A former Alabama police officer convicted of murdering a man who called 911 threatening suicide in 2018 has been sentenced to 25 years in prison.
William Benjamin “Ben” Darby, 28, of Huntsville, was sentenced Friday for the murder of 49-year-old Jeffrey Louis Parker. A jury convicted Darby in May.
Tim Gann, the chief deputy district attorney of Madison County, said prosecutors are pleased with Darby’s sentence.
“At every turn, Mr. Darby refused to take any responsibility for what he did, and he would never admit that he did anything wrong,” Gann said Friday, according to The New York Times. “There was no remorse from him about the killing. There was no acknowledgment from him about the gravity of what he did. That was one of the most disturbing things about the case.”
Parker’s loved ones praised Genisha Pegues, one of Darby’s former colleagues, for trying to keep Parker alive in the precious few minutes before Darby killed him. Pegues and a second officer, Justin Beckles, were attempting to de-escalate the tense situation when Darby arrived.
“My brother would be alive today, I certainly believe that, if Pegues had stayed there and Darby never showed up,” Bill Parker said Friday, according to WAAY in Huntsville.
Pegues and Beckles also testified against Darby at trial.
Though an incident review board cleared Darby of wrongdoing following the shooting, Pegues and a Beckles were ordered to undergo remedial training. Pegues has since resigned from the department.
‘By no means a murderer’
Darby’s criminal case deeply divided officials in Huntsville and Madison County, who disagreed on whether the fatal shooting of Parker was justified. Huntsville Mayor Tommy Battle, as well as city police Chief Mark McMurray, defended Darby to the end and kept him on the payroll even after his conviction.
McMurray said following the verdict that the jury’s decision left police officials “in the first stages of shock.”
“While we thank the jury for their service in this difficult case, I do not believe Officer Darby is a murderer,” McMurray said May 7, according to The Associated Press. “Officers are forced to make split-second decisions every day, and Officer Darby believed his life and the lives of other officers were in danger.”
Madison County District Attorney Rob Broussard vehemently disagreed, describing Darby’s actions as “off the charts.”
In addition to city officials’ staunch support of Darby, the city earmarked up to $125,000 to help fund his legal defense. On Friday, city officials confirmed that the entire amount had been spent by the end of Darby’s trial.
Gann said Friday that he was stunned by the level of support city officials had given Darby.
“It’s astonishing that they would have a guy indicted for murder and then go to the city council for money to defend him, and even after he’s convicted, continue to pay him,” Gann told the Times.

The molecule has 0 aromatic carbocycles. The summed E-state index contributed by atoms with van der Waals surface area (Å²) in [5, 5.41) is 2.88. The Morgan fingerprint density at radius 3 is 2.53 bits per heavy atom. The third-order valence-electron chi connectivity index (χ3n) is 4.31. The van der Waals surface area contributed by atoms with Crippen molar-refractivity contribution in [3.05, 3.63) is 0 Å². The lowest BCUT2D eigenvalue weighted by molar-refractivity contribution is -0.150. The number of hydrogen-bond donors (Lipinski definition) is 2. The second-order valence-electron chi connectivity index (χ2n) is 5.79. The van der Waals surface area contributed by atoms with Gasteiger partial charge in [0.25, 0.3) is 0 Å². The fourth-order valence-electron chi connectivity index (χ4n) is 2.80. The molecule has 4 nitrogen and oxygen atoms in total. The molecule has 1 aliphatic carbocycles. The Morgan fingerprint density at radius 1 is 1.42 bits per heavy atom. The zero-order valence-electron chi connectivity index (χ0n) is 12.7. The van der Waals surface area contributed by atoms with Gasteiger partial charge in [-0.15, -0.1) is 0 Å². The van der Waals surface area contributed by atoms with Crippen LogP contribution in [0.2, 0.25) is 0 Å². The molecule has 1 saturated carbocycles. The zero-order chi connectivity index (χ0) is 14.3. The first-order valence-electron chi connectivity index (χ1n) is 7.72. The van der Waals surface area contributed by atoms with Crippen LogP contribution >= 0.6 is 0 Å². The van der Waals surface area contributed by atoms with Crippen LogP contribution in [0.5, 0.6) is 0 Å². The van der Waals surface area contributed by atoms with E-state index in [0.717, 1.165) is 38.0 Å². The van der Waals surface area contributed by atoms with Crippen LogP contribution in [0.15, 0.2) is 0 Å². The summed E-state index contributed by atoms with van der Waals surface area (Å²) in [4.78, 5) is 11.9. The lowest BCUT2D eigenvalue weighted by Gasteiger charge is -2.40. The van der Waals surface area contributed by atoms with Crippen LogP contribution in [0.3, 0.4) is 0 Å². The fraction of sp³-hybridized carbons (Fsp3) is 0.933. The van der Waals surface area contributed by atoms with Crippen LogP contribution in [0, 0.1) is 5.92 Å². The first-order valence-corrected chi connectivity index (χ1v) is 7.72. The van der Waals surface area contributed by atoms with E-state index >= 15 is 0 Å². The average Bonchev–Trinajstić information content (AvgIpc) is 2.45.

Battle also spoke out against the verdict in May.
“While I respect the jury’s opinion, I disagree with the verdict,” Battle said, according to AL.com in Huntsville. “We recognize this was a hard case with a lot of technical information to process. Officer Darby followed the appropriate safety protocols in his response on the scene.”
Battle said Darby was “doing what he was trained to do in the line of duty” when he shot Parker.
“Fortunately, Officer Darby has the same appeal rights as any other citizen and is entitled to exercise those rights,” Battle said.
The news site reported that Darby resigned last month while awaiting sentencing.
The AP reported that the former officer pleaded for a light sentence as he spoke before the court Friday. He told Judge Donna Pate that he was haunted by Parker’s killing and would wake up in the night seeing the dead man’s face.
“There is no evil intent. There is no malice,” Darby said of his actions. “I am human. I am Christian. The taking of a human life was not lost on me.
“I’m asking for mercy. I’m asking for leniency.”
Prosecutor Gann argued, however, that Darby’s lack of willingness to admit wrongdoing, coupled with the “gravity of what he did to Jeffrey Parker,” warranted a stiff sentence.
Darby testified that he believed he and his colleagues were in “imminent danger” when he fired at Parker. He reiterated the stance he took when questioned by investigators immediately after the shooting.
“I regret it being necessary, but I do not regret my action,” Darby said in the recorded interview, which was viewed by jurors.
Parker’s best friend, Bill Parks, told reporters following the sentencing that Parker needed help the afternoon of April 3, 2018, when he called 911. Parker told a dispatcher that he was armed with a gun and, according to court documents related to a federal lawsuit, was “fixing to blow his brains out.”
Pegues and Beckles, who arrived several minutes before Darby, had the situation under control as they tried to talk Parker into surrendering his gun, Parks said.
Darby arrived at the home and, within seconds, he had shot Parker in the face with a shotgun.
The fatal shooting was recorded by all three officers’ body-worn cameras. City officials were lambasted by their critics, as well as local news media, when they refused to release the footage to the public.
“It’s stunning to me,” Parks said, according to the AP. “(Jeff) must have been sitting there going, ‘OK, things are good,’ and what, 11 seconds later, his face was blown off. Why?”